You must be privy to some information that none of the rest of us have seen.

    • North 8.2

      Dear Old Tory Populuxe…….trying hard again.

      In my experience there’s nothing more vile than a Tory you know what…….

      For decades I’ve been in a position to come very, very reliably to that conclusion. They are the worst. Truly ! Press me and I’ll tell you more.

      • Populuxe1 8.2.1

        I find your binary thinking most quiant – like visiting a museum. Calling bullshit does not make on a Tory. If the nice Mr Pavlov tinkles his bell, will you still drool?

    • emergency mike 8.3

      “After inspecting the file himself last night, Mr McCully said it became clear that New Zealand’s messages to Malaysia had been ambiguous.

      And officials advising Malaysia’s Foreign Minister, Anifah Mana, were entitled to believe from informal communications from MFAT that the course of action Malaysia took would be acceptable to New Zealand.”

      Run that through your diplomatic translator. Weird, I would have thought that putting the victim first would mean that we would make it very clear to the Malaysians that that course of action would be less than ‘acceptable’. And that wouldn’t be too difficult.

      Not so much covering up their own impotence Pop, more like covering up the fact that they didn’t really care about the interests of the victim. Not a good look in sexual assault cases.

      • Tracey 8.3.1

        and yet what he inspected hasnt been released to the public… Still just the letters that suited his version. I do not accept he hadnt seen the whole file and read it before releasing those two letters.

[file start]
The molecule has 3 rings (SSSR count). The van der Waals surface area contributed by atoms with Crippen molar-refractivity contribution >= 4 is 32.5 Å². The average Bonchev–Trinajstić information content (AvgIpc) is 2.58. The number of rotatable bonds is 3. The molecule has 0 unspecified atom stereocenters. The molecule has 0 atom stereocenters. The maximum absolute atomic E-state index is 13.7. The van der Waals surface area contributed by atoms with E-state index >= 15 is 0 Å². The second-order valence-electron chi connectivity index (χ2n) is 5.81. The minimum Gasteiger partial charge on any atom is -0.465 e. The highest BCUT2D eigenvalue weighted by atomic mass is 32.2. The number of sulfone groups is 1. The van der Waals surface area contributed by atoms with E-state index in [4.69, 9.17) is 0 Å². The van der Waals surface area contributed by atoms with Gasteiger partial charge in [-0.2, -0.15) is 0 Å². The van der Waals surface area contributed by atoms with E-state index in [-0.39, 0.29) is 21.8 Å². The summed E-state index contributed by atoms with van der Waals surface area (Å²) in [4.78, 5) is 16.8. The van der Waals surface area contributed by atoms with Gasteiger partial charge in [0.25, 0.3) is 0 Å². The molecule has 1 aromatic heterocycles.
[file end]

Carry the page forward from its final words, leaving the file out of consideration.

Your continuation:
• Populuxe1 8.3.2

        Actually it sounds like a lot of hearsay and confused arse-covering

        • emergency mike 8.3.2.1

          If by hearsay you mean people on blogs speculating about how the negotiations really went down and how well briefed Key and/or McCully were about that, then by crickey not much gets past you. I’m assuming you’re not privy to that information, and thus your “I feel they were misrepresented” is just much hearsay as any.

          “confused arse-covering”

          No argument there.

        • freedom 8.3.2.2

          http://thestandard.org.nz/why-did-you-not-ask-apologies-culture/#comment-843858

          Populuxe1, have you read this statement from the Malaysian Government?
          “During the discussion on 12 May, the New Zealand side had offered an alternative for the accused to be brought back to Malaysia. It was never our intention to treat the matter lightly.”

  9. emergency mike 9

    Key gets caught out bullshitting yet again. Please, as if him and McCully wouldn’t have known exactly how it went down. He just said something that sounded sufficiently butt-covering that he thought no one would check or deny.

    What is painfully clear from this disaster is that the victim is well down the list of priorities. “I’ve apologied to John Key.” Um what?

  10. Skinny 10

    Muz is a liability and Key wants rid of him. His wink wink nudge nudge I’ll sort it out style has caught him out. Mr PR spin is rightfully had a blow put up his arse!

  11. North 11

    Been checking out Facebook. There is real anger that the victim’s position has been coldly subjugated. No, worse than that, completely ignored. In favour of patently cheap, wickedly uncaring, scamming, Notional Party political games. To wit the sought and duly given coverage of buffoon Sir Les Patterson’s (McCully’s) grovelling, slavish, fulsome, most unmanly apology to GodKey.